A Tribe Called Bench, Then and Now

USA TODAY Sports

As you might guess, the Clippers haven't been as good in 2013 as they were in 2012. The record shows it, and the data (primarily team offensive and defensive ratings) supports this notion. Some of mainstream media would have you believe that it's because the Clippers' bench isn't dominating like they were. Well, I'm here to tell you that they're wrong.

TJ Simers recently wrote an article about the Clippers, where he agreed with our old friend Charles Barkley about a lack of Clipper-toughness. That's all well and good because "toughness" isn't something that can be measured, and who am I to disagree? No, that's not where I take issue. Simers went on to make the following statement:

The Clippers began with their second unit often playing better than the starters. The Clippers beat San Antonio twice, whipped Miami and won 17 games in a row. But they've lost a bounce to their step, the second unit no longer dominating, and Memphis, Denver, Oklahoma City and San Antonio look like tough outs.

The part that stuck out to me was the bit about the Clippers' bench. It just didn't sit right with me. Like Simers (and Chuck and Skip Bayless and Stephen A Smith) I had a gut feeling that made me want to comment. I wanted to say, "No way, that's not true. The Clippers' bench still wins games all the time!" But unlike Simers, I didn't decide to just say things without first doing a little fact-checking.

Note: I'm defining the Clippers' bench as Eric Bledsoe, Jamal Crawford, Matt Barnes, and Lamar Odom. Also, I've taken out the period where Chris Paul was injured (1/22/2013 to 2/6/2013) as Bledsoe started these games and threw off the bench rotation.

First, I compared how the bench group performed prior to the Chris Paul injury on 1/21/2013, and after he returned on 2/8/2013:

Pre-Injury

Post-Return

FG%

44%

49%

3P%

33%

44%

PTS

39.2

39.3

REB

14.9

12.8

AST

8.3

8.8

STL

4.5

3.9

BLK

2.7

2.4

TOV

5.8

6.5

Oh look, the bench has been almost exactly the same after Chris Paul's return than they were before his injury.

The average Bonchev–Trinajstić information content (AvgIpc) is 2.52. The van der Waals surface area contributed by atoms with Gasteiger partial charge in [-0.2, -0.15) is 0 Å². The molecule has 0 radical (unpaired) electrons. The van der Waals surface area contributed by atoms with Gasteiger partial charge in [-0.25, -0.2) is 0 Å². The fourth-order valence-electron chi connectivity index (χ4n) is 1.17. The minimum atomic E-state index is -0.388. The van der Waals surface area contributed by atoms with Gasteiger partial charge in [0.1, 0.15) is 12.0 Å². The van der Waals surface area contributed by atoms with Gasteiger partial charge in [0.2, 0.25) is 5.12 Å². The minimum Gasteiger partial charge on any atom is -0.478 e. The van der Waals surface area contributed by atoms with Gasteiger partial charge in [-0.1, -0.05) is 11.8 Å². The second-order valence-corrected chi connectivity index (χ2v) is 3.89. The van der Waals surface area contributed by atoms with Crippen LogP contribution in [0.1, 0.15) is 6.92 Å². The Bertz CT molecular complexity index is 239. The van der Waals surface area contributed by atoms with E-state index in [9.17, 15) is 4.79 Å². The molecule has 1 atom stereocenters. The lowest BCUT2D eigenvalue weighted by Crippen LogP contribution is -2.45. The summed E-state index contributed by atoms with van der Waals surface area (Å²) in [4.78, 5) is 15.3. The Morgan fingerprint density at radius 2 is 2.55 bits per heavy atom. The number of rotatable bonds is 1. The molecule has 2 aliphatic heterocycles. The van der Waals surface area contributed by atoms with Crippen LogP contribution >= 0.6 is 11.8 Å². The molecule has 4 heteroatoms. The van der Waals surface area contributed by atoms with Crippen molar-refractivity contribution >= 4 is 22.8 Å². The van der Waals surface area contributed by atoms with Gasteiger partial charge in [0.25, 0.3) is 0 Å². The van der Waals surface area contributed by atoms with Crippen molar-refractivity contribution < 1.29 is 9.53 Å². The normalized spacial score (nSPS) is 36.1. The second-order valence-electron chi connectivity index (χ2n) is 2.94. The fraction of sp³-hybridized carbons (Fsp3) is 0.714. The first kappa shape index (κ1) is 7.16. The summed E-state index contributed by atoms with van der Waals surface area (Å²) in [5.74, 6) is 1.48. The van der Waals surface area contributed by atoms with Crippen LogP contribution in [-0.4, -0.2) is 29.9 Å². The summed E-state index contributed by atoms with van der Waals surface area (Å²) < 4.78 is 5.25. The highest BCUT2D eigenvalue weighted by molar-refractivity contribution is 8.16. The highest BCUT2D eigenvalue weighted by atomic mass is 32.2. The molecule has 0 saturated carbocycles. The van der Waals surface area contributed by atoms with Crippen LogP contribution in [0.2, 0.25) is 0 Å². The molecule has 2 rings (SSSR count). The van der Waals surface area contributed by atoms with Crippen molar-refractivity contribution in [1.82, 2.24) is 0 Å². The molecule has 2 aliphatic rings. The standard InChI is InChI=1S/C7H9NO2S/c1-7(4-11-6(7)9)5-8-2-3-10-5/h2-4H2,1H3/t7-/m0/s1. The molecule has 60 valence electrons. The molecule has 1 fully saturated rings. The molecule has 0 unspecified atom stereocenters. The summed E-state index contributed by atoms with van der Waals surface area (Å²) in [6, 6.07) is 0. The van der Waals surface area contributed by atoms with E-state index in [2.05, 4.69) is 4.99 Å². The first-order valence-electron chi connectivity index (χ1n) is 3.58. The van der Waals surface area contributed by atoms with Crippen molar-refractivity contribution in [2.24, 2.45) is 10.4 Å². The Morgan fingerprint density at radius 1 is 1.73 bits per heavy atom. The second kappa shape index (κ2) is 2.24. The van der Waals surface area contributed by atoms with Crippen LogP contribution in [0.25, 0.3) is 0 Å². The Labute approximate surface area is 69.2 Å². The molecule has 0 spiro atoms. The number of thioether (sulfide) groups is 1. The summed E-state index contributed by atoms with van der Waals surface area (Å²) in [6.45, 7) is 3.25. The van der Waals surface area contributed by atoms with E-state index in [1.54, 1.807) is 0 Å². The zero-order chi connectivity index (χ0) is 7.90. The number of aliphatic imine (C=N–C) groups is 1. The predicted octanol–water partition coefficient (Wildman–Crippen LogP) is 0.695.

First off, the bench has scored the same number of points per game, which I would have expected to be the first thing someone like Simers would have checked. Sure, they aren't rebounding quite as well, and there are some minor dropoffs in steals, blocks, and turnovers, but they are scoring far more efficiently (on the same number of FG attempts), especially from beyond the arc.

But hey, I know that small sample sizes can create problems, so I decided that a better comparison would be 2012 vs 2013. I mean, 2012 ended with a 17 game winning-streak, so this would be the ultimate test. Was the bench responsible for the Clippers' hot first half, and now to blame for their slightly less awesome second half? Well, here's your answer:

2012

2013

FG%

45%

47%

3P%

33%

41%

PTS

39.0

39.8

REB

14.5

14.0

AST

8.2

8.7

STL

4.6

3.8

BLK

2.6

2.7

TOV

5.9

6.1

Yep. TJ Simers couldn't have been more wrong. The 2013 bench is almost identical in every way to the 2012 bench, except they score much more efficiently from downtown. Again, in an effort to be completely fair and transparent, I checked the true shooting percentages, and overall the bench is scoring more efficiently (54.3% in 2012 to 56.6% in 2013).

So the question remains: have the 2013 Clippers been worse than the 2012 ones? Yes, they've been a little worse, but it's not because of a lack of production from the bench. There are plenty of other reasons as to why the Clippers are not quite as dominant, but bench production is not one of them.

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